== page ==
If you saw a quartet of guys with hockey sticks in hand scooting across the Lake Helen ice Monday and Tuesday, you didn’t take a wrong turn that took you to Minnesota.
It was actually the unofficial Lake Helen Pond Hockey Club, according to one of the skaters, Anthony Fontaine. It was a moment of living his best life.
“I live for this weather,” he said. “It reminds me of being a kid up north.”
Fontaine fondly remembered being a kid who would go skate with his dad and play hockey at The University of Connecticut. Good times also were had skating on the ice-covered stream behind his house.
Joined Monday by some friends who also are members of the Fort Sill Roller Hockey Team, Fontaine said he was partnered with like-minded and experienced ice jockeys.
“We’ve all been playing pond hockey since we were kids,” he said. “I’ve been trying to find useable ice here for years and it’s never been safe enough until this year.”
Highly conscientious of warnings about skating onto thin ice, Fontaine said one of the club members went out and tested the thickness of Lake Helen in Elmer Thomas Park by drilling into and measuring it.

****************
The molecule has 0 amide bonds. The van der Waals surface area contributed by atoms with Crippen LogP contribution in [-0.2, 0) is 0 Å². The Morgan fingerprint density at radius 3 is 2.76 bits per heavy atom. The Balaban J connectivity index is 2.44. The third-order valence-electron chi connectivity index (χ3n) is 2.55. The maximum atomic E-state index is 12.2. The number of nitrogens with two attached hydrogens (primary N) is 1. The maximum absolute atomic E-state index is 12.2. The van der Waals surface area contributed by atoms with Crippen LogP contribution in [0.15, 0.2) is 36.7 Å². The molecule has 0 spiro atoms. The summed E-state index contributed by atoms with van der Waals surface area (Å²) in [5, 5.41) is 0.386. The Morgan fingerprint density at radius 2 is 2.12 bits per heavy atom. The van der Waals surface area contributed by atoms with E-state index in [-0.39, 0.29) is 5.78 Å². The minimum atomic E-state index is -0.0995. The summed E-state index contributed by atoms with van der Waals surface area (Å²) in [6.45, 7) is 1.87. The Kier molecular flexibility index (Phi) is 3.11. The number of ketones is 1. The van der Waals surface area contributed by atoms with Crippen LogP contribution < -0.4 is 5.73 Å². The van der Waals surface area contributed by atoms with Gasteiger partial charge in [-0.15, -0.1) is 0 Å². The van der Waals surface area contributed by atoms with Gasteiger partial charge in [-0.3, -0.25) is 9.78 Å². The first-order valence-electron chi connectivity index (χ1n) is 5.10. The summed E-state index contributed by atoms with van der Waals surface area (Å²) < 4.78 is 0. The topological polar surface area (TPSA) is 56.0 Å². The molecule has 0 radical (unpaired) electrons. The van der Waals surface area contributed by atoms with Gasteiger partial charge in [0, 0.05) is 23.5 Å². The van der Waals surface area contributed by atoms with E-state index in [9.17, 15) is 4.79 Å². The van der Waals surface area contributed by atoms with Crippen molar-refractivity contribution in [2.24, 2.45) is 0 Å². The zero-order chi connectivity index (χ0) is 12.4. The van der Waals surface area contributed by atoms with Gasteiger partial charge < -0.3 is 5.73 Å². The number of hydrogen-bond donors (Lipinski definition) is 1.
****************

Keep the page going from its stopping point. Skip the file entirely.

“It was between 4 and 5 inches thick,” he said. “I’ve never seen these wind chills here before.”
Recognizing that warnings about venturing onto the ice are “completely understandable,” Fontaine said he’s never seen temperatures hit and stay this low in Oklahoma before. The temptation was too great.
“There’s always a risk involved, and we took every precaution,” he said. “We had people standing by with life preservers and the part of the lake we are on is only a few feet deep.”
Fontaine said there are definitely parts of the lake that won’t ever be ready to play on. Several people who pulled up after seeing what was going on tried to walk out onto another part of the lake. The club immediately warned them it wasn’t safe, he said.
As far as safety goes, Fontaine said none of the club recommend a layperson go try and find ice to walk on.
“The warnings from Lawton Fire Department and Lawton Police Department are 100 percent valid,” he said. “Someone could get hurt or even killed and we unequivocally do not recommend doing this unless you know what you’re doing.”
It’s about having fun but being safe. Fontaine said knowledge is the power to making that combination work.
“We just want everyone to be safe and have a great time, but this isn’t for everyone,” he said. “Be safe, be smart, take every precaution, and have fun.”